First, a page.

What Makes Uber De­spise “Tip­ping”?

The HR Digest - - Hr Drift -

Uber thinks un­less driv­ers are of­fer­ing you a com­pli­men­tary bot­tle of wa­ter, or a fancy spices’ col­lec­tion to go with your steak, why tip?

Re­cently, the ride-shar­ing gi­ant pub­lished a post clar­i­fy­ing the pol­icy of the com­pany on tip­ping. This has ar­rived af­ter the set­tle­ment of two class-action law­suits al­leg­ing Uber in­ter­fered with ac­cep­tance of tip by driv­ers.

“Tip­ping is not in­cluded, nor is it ex­pected or re­quired,” reads the post on Medium. It con­tin­ued, “Rid­ers are free to of­fer tips and driv­ers are wel­come to ac­cept them.”

Uber of­fered the rea­sons why it thinks this cus­tom is detri­men­tal for rid­ers and driv­ers alike. It’s be­cause tip­ping would in­tro­duce dis­crim­i­na­tion among driv­ers. The driv­ers, how­ever, are of­fi­cially not con­sid­ered as an em­ployee, but in every re­gard, they are the one. And if a few em­ploy­ees are get­ting paid more as com­pared to rest it will def­i­nitely de­te­ri­o­rate em­ployee morale.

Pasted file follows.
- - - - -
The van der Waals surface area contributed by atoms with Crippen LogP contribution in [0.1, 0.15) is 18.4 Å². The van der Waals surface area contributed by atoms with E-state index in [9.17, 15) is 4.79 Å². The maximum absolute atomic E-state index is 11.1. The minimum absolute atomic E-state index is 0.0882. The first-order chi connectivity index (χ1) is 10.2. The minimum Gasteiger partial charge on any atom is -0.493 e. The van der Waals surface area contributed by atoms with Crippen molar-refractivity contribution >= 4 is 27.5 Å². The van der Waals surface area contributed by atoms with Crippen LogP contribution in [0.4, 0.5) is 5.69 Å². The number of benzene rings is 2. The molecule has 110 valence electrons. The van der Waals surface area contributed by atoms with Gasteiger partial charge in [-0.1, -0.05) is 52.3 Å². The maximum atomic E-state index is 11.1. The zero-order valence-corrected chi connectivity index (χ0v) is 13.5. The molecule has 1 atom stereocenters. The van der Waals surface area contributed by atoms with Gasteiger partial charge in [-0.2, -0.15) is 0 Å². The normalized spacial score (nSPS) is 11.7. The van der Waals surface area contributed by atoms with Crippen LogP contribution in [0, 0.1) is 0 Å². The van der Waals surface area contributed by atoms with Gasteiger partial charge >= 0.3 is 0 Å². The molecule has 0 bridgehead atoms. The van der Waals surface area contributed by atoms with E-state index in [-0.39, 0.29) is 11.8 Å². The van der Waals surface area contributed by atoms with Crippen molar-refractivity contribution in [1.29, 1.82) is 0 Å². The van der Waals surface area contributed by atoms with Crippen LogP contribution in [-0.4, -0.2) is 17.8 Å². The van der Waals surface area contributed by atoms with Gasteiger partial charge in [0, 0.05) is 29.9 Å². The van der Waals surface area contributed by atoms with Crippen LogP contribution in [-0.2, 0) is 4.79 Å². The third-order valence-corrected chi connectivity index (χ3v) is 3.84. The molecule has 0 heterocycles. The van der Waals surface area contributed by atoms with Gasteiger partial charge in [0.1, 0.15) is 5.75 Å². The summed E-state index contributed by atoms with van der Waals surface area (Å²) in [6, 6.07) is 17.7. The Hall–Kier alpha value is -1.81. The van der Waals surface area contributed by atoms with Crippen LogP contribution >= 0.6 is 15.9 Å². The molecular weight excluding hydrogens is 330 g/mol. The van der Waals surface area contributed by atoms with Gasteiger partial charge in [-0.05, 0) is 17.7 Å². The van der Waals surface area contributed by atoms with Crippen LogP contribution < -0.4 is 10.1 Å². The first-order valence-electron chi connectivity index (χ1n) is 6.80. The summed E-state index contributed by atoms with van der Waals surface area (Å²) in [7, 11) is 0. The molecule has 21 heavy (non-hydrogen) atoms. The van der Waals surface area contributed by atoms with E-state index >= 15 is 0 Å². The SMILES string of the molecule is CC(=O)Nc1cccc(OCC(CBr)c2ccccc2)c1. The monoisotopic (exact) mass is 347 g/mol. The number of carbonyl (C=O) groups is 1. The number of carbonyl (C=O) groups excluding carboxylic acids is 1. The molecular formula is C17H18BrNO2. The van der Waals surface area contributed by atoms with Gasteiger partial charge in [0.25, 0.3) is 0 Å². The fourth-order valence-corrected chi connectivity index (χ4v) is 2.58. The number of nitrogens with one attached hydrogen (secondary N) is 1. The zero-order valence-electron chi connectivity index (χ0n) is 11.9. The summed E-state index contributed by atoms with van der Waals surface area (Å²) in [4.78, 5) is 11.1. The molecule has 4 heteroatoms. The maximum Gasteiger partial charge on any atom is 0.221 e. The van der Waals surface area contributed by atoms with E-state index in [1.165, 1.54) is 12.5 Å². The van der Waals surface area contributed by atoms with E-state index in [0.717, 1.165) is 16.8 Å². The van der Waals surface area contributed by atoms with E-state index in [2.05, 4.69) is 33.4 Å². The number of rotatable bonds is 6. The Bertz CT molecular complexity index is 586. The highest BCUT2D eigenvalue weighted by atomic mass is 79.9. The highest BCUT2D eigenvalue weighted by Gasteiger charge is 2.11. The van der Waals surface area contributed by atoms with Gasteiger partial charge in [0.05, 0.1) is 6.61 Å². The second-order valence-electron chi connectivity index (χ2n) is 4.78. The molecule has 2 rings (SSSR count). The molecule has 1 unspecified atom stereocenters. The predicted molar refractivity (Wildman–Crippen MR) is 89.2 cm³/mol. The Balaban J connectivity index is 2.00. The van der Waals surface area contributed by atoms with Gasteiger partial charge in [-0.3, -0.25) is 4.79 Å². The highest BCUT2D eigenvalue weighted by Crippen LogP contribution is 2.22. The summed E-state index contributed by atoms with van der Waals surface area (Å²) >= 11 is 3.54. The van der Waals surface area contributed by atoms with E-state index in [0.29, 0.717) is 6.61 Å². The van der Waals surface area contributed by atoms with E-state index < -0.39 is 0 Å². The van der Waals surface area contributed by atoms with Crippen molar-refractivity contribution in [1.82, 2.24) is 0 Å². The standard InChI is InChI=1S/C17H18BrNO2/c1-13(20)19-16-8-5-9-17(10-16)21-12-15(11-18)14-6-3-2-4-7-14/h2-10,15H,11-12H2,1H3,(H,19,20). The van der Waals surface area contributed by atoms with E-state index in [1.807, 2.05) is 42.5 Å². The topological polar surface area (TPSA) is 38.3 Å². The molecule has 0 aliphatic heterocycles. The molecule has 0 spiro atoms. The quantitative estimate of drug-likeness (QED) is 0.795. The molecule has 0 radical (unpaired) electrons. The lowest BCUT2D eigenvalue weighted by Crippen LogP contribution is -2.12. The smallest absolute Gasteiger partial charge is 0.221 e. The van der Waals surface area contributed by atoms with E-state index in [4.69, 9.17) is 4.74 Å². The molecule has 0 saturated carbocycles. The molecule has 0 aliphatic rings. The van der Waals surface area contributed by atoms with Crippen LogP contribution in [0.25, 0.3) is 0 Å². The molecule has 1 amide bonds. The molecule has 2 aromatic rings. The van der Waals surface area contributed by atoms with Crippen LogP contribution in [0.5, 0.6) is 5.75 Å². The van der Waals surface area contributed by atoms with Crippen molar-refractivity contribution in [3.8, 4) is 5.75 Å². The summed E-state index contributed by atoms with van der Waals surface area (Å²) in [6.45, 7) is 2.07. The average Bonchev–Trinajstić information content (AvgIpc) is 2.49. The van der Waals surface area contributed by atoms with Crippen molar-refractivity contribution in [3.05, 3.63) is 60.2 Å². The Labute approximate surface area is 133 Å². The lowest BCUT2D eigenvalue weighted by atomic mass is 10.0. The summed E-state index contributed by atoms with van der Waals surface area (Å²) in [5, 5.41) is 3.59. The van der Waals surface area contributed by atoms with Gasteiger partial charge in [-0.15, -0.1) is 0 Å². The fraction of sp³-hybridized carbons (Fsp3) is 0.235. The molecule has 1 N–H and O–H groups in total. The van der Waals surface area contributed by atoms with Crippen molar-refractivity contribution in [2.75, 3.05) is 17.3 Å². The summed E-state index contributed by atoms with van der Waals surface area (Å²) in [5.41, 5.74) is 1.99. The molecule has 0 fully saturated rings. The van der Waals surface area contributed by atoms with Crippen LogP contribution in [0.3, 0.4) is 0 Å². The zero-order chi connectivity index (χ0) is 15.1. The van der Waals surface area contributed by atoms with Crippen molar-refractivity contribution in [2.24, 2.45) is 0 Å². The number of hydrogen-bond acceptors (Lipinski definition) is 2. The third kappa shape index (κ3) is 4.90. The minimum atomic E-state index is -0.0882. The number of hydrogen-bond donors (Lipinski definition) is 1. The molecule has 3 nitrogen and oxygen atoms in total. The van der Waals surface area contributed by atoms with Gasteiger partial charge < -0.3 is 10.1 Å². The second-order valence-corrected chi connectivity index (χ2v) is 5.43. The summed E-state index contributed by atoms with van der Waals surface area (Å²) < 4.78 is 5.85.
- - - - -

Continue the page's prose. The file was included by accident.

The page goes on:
Take this for an ex­am­ple, if you’re a hard­work­ing em­ployee who de­liv­ers all tasks on time and there’s your col­league who’s known to wan­der around. Now, in­stead of you, he re­ceives praise and bonus even af­ter not per­form­ing half as much as you. How would you feel? Will it in­ter­fere with lowering em­ployee morale or not? Of course, it will.

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